Partnering With Investment Bankers (Part 2): 'Follow The Money'

In the previous edition of the Consultative Broker, we highlighted some of the important issues around working with Investment Bankers (AKA Private Equity Partners.)  Many of you are finding yourselves caught in the transition of ownership and expectations.  In this edition we will give you some specific thoughts on how to cement and grow this important segment of your large account book.

First of all, it goes without saying that your firm must be nimble and very skilled at placements across various geographic locations and industry segments.  That is a "given."  If you do not have these capabilities, it is best for you to spend your time elsewhere.

In the event you intend to stay relevant and "Follow the Money", here are some things you must do: 

  1. Elevate your business acumen.  It stuns me how many large account brokers do not understand EBITDA and Valuation Techniques.  In the event you intend to work with a sophisticated financial organization that represents investors, you need to know what they are trying to accomplish.  This is always translated into EBITDA and Valuation Multiples of Profit.

  2. Provide them the correct assessments of Cost Structure and Opportunities.  As you know, the purpose of their investment in most cases it to build the value of the company and then spin it off at a nice profit at some point in the future.   By providing the owners with an accurate Total Cost of Risk analysis, you can pinpoint areas of potential profit leakage or recapture.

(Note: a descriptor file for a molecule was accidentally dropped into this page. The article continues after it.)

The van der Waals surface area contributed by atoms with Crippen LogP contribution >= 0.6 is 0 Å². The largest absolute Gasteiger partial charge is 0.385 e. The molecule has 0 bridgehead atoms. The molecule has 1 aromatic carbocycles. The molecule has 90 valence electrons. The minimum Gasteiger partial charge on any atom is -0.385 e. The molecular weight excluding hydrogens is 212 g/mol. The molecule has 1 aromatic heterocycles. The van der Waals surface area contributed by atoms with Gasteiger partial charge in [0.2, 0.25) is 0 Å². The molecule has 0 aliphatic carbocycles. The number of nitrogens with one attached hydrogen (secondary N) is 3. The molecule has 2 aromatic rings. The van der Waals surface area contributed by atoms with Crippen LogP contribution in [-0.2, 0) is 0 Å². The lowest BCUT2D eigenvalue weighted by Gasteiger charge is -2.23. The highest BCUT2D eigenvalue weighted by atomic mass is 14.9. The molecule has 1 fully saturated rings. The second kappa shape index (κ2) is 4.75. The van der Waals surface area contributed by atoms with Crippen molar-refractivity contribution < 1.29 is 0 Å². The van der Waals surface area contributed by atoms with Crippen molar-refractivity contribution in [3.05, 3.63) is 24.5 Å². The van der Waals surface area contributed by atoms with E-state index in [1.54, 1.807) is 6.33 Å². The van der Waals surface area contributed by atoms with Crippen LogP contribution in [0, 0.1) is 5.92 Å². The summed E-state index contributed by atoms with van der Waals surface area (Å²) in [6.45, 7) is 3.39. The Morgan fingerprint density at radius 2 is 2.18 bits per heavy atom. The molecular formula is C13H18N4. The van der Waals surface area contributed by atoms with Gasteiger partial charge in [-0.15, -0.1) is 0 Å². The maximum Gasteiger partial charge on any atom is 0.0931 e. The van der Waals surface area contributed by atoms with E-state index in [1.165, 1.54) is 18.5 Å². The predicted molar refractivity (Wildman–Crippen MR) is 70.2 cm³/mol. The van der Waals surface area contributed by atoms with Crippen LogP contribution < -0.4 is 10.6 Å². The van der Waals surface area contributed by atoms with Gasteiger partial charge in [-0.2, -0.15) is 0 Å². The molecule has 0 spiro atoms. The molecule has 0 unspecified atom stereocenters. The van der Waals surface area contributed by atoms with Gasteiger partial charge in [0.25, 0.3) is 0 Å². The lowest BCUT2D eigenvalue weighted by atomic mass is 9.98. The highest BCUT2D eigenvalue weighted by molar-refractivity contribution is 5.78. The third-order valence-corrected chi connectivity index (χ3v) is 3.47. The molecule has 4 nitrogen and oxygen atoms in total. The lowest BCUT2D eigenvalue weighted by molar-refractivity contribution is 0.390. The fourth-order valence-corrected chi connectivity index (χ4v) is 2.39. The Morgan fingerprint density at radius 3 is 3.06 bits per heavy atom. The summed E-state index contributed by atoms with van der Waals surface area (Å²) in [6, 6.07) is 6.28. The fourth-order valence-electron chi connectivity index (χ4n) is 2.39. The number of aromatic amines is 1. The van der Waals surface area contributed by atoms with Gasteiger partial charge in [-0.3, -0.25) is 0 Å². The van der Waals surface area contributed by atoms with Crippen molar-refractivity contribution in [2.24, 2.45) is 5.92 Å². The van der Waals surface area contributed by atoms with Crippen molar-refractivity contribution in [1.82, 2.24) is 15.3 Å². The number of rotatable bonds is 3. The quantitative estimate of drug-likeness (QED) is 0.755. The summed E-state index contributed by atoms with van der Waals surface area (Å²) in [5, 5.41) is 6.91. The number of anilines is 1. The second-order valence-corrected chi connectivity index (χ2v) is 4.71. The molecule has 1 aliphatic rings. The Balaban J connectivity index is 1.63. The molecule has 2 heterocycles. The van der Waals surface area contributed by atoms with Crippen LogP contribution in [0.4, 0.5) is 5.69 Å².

3. Translate your Value into EBITDA and Multiple Valuations.  Once you understand the goals of the Investment Bankers, it is imperative that you translate your outcomes to their terminology.  There is only one way to do this: through the application of Total Cost of Risk inside the firm's financial statement.  For example,  'What percentage of your EBITDA Goal have we contributed?',  or "How much have we increased your Ownership Value?

Here are several real examples of how Consultative Brokers have created value for new Investment Banking Owners:

Provided Negotiation Acquisition Savings to the Buyer.  Upon doing the due diligence of the new acquisition, the broker demonstrated the actual Total Cost of Risk for the acquisition to the Private Equity firm.  While the risk financing costs and retained loss costs were known, the indirect loss costs were not accounted for.  In this example, there were several million dollars of "unfunded" indirect loss costs.  The buyer was able to reduce the purchase price accordingly at the EBITDA multiple.  (For example, if there is $1M of unfunded indirect loss costs, and the multiple is 7 times EBITDA, the buyer should reduce its purchase price by $7M.)

Improved the Financial Performance of the Acquisition.  Once the acquisition was completed, the appointed brokerage firm used their resource capabilities to help the Investment Banker drive the TCOR costs out of their business model.  Through this reduction in costs, the new buyers increased their EBITDA percentage and business valuation.

Increased the Value for Sellers.  One of the key things that top flight Investment Banking organizations and their consulting partners look for is "business initiatives."  This is a main element in their assessment of going concern valuations.  Those firms who have ongoing business improvement initiatives command a higher valuation multiple.  They are perceived as developing a higher level of intellectual capital and growth opportunities than their competitors.

Here is a final thought around working with Investment Bankers and Private Equity Partners...  While your risk analysis, insurance and risk financing capabilities may be unquestioned, you must be able to support this inquiry:  How does your firm help us increase the valuation, income stream efficiency and EBITDA for our partners?

When you answer that question effectively, you will be able to "Follow the Money" with great success!

All the best to Consultative Brokers,

Rob Ekern
President/CEO
C.R. Ekern & Company


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